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Childcare & Education

Aspiring to own your own school? Here is what you need to know

Owning your own business can be very rewarding, both emotionally and financially. If you’re ready for a change of career and are considering buying your own independent school, here are some things to consider.

Business. Built around You.

Your expert business property advisers

Courteney Donaldson

Courteney Donaldson

Managing Director - Childcare & Education

Independent School

Know yourself and what you want to achieve

It may be a bit of a cliché but, for your business to succeed, you’ll need to have a genuine passion for what you’re doing. Successful business owners never underestimate the amount of work they’ll need to put in and the potential impact on their family and friends. It’s not enough to be acquiring or starting your own business because you are fed up with working for someone else, or because you are tempted by the idea of a millionaire lifestyle, albeit rare in education. You won’t get there unless you have the deep enthusiasm and drive which are necessary to succeed.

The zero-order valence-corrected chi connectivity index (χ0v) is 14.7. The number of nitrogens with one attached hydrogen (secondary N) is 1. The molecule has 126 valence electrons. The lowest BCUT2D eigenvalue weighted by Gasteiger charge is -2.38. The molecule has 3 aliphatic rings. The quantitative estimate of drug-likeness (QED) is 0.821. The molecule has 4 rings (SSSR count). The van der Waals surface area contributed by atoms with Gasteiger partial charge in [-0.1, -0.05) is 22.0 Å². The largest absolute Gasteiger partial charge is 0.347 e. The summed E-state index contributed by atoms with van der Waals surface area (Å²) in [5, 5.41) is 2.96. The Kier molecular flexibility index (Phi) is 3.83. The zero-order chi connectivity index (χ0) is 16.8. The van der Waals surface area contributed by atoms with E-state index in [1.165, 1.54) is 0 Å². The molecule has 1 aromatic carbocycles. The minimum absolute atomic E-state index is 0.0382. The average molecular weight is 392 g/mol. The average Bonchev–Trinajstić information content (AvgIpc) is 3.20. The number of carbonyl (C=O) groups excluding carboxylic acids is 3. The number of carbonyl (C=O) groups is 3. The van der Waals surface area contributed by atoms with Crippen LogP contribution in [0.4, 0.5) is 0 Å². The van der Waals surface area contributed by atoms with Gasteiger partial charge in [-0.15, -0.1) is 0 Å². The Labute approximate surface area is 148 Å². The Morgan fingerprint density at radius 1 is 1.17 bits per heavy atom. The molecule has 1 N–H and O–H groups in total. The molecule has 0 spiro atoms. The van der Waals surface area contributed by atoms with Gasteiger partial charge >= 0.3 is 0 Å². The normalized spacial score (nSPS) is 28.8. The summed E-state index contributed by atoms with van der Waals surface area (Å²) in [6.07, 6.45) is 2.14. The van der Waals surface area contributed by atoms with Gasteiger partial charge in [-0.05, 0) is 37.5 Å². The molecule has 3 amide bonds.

How to find the right school business for you

For many school proprietors and trustees, the decision to sell their school can be a very difficult one. Typically, they will wish to keep the sale highly confidential to mitigate any risks associated with the potential departure of staff and/or pupils, uncertain as to what the implications of a sale may mean to them as employees, or equally concerns arising from parents as to the implication that a sale may have on their children’s education.